Friends Of The River v. Nat'l Marine Fisheries Serv. .

Decision Date08 July 2010
Docket NumberNo. Civ. S-06-2845 LKK/JFM.,Civ. S-06-2845 LKK/JFM.
Citation723 F.Supp.2d 1247
CourtU.S. District Court — Eastern District of California
PartiesSOUTH YUBA RIVER CITIZENS LEAGUE and Friends of the River, Plaintiffs, v. NATIONAL MARINE FISHERIES SERVICE, et al., Defendants.



Brian Orion, Christopher Alan Sproul, Environmental Advocates, San Francisco, CA, Patricia Lynn Weisselberg, Law Offices of Patricia Weisselberg, Mill Valley, CA, for Plaintiffs.

Bradley H. Oliphant, Lawson Fite, US Department of Justice, Washington, DC, Yoshinori H. T. Himel, United States Attorney's Office, Sacramento, CA, for Defendants.


LAWRENCE K. KARLTON, Senior District Judge.

The remaining claims in this suit concern two dams and related water diversions on the Yuba River. The dams are operated by the Army Corps of Engineers (“Corps”). The river is home to populations of Chinook salmon, steelhead, and green sturgeon listed as threatened under the Endangered Species Act (“ESA”), 16 U.S.C. § 1531 et seq. In 2007, the National Marine Fisheries Service (NMFS) issued a Biological Opinion (“BiOp”) concluding that the Corps' future operations would not violate the ESA. Plaintiffs, two environmental groups, claim that NMFS's BiOp is arbitrary and capricious and that the Corps' operations are causing take of protected salmon and steelhead. 1 Remaining defendants in this case are NMFS, the Corps, and various federal officials, collectively the “Federal Defendants.”

Pending before the court are four motions. In one, plaintiffs seek summary judgment solely on the issue of plaintiffs' standing to bring their claims. Separately, plaintiffs and Federal Defendants have filed cross motions for summary judgment as to liability. Finally, plaintiffs seek a preliminary injunction pending final resolution of this suit.

For the reasons stated below, the court concludes that plaintiffs have standing and that the BiOp is arbitrary and capricious. Plaintiffs' claim regarding take raises two theories of liability. The court grants summary judgment to defendants as to the first and requests supplemental briefing as to the second. The court further requests supplemental briefing as to plaintiffs' motion for a preliminary injunction, regarding mootness and the effect of the Supreme Court's intervening decision in Monsanto Co. v. Geertson Seed Farms, --- U.S. ----, 130 S.Ct. 2743, 177 L.Ed.2d 461 (2010).

I. Background
A. The Endangered Species Act

As recently reiterated by the Ninth Circuit, the ESA may be ‘the most comprehensive legislation for the preservation of endangered species ever enacted by any nation’ and “reflects ‘a conscious decision by Congress to give endangered species priority over the ‘primary missions' of federal agencies.’ Cal. ex rel. Lockyer v. United States Dep't of Agric., 575 F.3d 999, 1018 (9th Cir.2009) (quoting Tenn. Valley Auth. v. Hill, 437 U.S. 153, 180, 185, 98 S.Ct. 2279, 57 L.Ed.2d 117 (1978)).

The ESA's protection is triggered when species are “listed” as “threatened” or “endangered” by the applicable federal agency-in this suit, NMFS. ESA § 4(c); 16 U.S.C. § 1533(c); 50 C.F.R. § 402.01. 2 “Species,” for purposes of the ESA, means not only taxonomic species, but also “any subspecies ... or distinct population segment of any species ... which interbreeds when mature.” ESA § 3(16); 16 U.S.C. § 1532(16). In the particular context of salmon, NMFS treats a population as a “species” if it is an “evolutionar[il]y significant unit,” (“ESU”) which is a population that is “substantially reproductively isolated from other conspecific population units; and [that] ... represent[s] an important component in the evolutionary legacy of the species.” Trout Unlimited v. Lohn, 559 F.3d 946, 950 (9th Cir.2009) (quoting Policy on Applying the Definition of Species, 56 Fed. Reg. 58,612, 58,618 (Nov. 20, 1991)).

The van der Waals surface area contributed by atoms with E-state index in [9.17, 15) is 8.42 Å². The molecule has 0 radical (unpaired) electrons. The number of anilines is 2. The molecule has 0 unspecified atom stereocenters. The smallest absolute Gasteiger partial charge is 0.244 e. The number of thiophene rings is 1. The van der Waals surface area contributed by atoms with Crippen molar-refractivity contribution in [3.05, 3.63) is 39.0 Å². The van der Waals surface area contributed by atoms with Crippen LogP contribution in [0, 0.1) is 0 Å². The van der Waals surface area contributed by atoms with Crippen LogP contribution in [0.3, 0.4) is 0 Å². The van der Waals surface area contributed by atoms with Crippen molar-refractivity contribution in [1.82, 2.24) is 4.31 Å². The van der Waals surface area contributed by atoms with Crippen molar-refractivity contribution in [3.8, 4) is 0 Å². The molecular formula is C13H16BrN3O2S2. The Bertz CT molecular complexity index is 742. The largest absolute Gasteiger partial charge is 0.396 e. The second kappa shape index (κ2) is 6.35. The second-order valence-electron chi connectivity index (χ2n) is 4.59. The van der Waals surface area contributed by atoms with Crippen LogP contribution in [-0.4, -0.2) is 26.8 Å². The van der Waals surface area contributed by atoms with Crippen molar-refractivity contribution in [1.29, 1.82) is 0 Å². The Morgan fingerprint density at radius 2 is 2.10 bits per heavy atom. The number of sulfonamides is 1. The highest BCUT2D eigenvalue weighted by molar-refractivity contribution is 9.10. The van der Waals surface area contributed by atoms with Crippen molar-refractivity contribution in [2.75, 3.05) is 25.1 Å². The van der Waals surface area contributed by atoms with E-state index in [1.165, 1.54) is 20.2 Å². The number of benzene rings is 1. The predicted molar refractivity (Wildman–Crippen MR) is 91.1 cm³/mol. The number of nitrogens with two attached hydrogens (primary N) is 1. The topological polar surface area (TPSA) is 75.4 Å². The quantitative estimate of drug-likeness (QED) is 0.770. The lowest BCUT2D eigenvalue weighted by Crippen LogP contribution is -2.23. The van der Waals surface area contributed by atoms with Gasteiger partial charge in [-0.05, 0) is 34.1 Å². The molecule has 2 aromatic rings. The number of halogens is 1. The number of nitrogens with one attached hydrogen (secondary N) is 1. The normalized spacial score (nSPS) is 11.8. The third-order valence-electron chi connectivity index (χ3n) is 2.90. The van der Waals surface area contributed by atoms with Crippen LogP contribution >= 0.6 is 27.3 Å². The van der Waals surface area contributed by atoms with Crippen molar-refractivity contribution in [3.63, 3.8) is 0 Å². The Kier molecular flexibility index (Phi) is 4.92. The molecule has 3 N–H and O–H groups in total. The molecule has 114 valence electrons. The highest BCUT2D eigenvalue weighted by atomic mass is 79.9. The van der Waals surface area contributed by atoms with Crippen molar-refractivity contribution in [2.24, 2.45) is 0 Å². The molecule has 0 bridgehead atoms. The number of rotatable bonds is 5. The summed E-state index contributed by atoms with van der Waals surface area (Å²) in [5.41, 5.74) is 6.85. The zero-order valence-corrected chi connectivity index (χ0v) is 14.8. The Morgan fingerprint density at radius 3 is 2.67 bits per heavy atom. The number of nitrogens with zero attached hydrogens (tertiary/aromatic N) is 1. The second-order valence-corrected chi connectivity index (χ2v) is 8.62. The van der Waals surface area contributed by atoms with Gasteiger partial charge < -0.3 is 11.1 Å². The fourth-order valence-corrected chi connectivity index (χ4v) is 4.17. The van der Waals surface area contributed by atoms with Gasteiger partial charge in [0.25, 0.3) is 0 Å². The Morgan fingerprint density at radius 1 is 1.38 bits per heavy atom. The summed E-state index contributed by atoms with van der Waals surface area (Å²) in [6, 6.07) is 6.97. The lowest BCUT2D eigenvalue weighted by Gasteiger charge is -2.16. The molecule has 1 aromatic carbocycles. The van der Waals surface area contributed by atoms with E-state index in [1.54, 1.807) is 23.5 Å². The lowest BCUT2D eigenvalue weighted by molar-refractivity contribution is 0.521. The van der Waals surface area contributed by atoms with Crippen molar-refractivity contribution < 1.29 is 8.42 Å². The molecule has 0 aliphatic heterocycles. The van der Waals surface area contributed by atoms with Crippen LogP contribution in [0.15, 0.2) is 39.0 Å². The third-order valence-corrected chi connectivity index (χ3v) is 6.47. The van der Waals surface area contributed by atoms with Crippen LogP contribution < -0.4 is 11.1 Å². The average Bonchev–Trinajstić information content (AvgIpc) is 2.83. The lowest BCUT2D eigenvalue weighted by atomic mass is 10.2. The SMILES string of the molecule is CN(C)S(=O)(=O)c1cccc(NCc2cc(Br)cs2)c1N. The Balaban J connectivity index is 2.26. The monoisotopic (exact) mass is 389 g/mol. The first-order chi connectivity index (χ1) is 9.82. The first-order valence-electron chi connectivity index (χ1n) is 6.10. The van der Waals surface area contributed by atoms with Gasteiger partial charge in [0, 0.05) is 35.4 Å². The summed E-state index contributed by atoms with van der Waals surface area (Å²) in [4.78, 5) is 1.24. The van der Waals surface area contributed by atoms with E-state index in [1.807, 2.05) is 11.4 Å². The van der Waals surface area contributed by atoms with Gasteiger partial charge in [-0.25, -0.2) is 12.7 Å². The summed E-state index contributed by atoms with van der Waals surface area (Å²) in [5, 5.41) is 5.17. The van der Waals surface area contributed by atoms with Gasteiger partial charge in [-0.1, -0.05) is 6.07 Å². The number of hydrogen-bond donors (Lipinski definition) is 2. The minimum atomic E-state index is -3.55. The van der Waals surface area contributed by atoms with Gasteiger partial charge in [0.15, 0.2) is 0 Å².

Three threatened species are at issue in this suit; the ESU of Central Valley spring run Chinook salmon (“spring run Chinook”), the distinct population segment of Central Valley steelhead (“steelhead”), and the southern distinct population segment of North American green sturgeon (“green sturgeon”). 50 C.F.R. §§ 223.102(c)(1), (c)(4), (c)(17).

Plaintiffs invoke two of the ESA's mechanisms for protecting listed species, sections 7(a)(2) and 9. Section 7(a)(2) provides that

Each Federal agency shall, in consultation with and with the assistance of the Secretary [of Commerce or the Interior], insure that any action authorized, funded, or carried out by such agency ... is not likely to jeopardize the continued existence of any endangered species or threatened species or result in the destruction or adverse modification of habitat of such species which is determined by the Secretary ... to be critical ...

ESA § 7(a)(2); 16 U.S.C. § 1536(a)(2). In this suit, the Corps determined that the project was likely to affect the three listed species. Section 7 therefore obliged the Corps to seek a BiOp from NMFS regarding whether these effects exceed the limits set by section 7(a)(2). ESA § 7(b)(3); 16 U.S.C. § 1536(b)(3); 50 C.F.R. § 402.12(a), (k). That BiOp is the subject of plaintiffs' third claim.

The ESA also generally prohibits “take” of endangered species. ESA § 9(a); 16 U.S.C. § 1538(a). Roughly stated, whereas section 7 looks to populations, section 9 looks to individual organisms. ESA § 3(19); 16 U.S.C. § 1532(19). When a species is listed as threatened, rather than endangered, the Service must determine whether to apply section 9's protections to the species. Id., see also ESA § 4(d); 16 U.S.C. § 1533(d). When this suit was filed, take of steelhead and spring run Chinook was largely prohibited, but take of green sturgeon was not. See 50 C.F.R. §§ 223.101, 223.203.

NMFS may relax the prohibition on take when take is incidental to activity for which NMFS has issued a “no jeopardy” BiOp. This relaxation takes the form of an “Incidental Take Statement,” which is

a written statement that-

(i) specifies the impact of such incidental taking on the species,

(ii) specifies those reasonable and prudent measures that the Secretary considers necessary or appropriate to minimize such impact,

(iii) ..., and

(iv) sets forth the terms and conditions (including, but not limited to, reporting requirements) that must be complied with by the Federal agency or applicant (if any), or both, to implement the measures specified under clauses (ii) and (iii).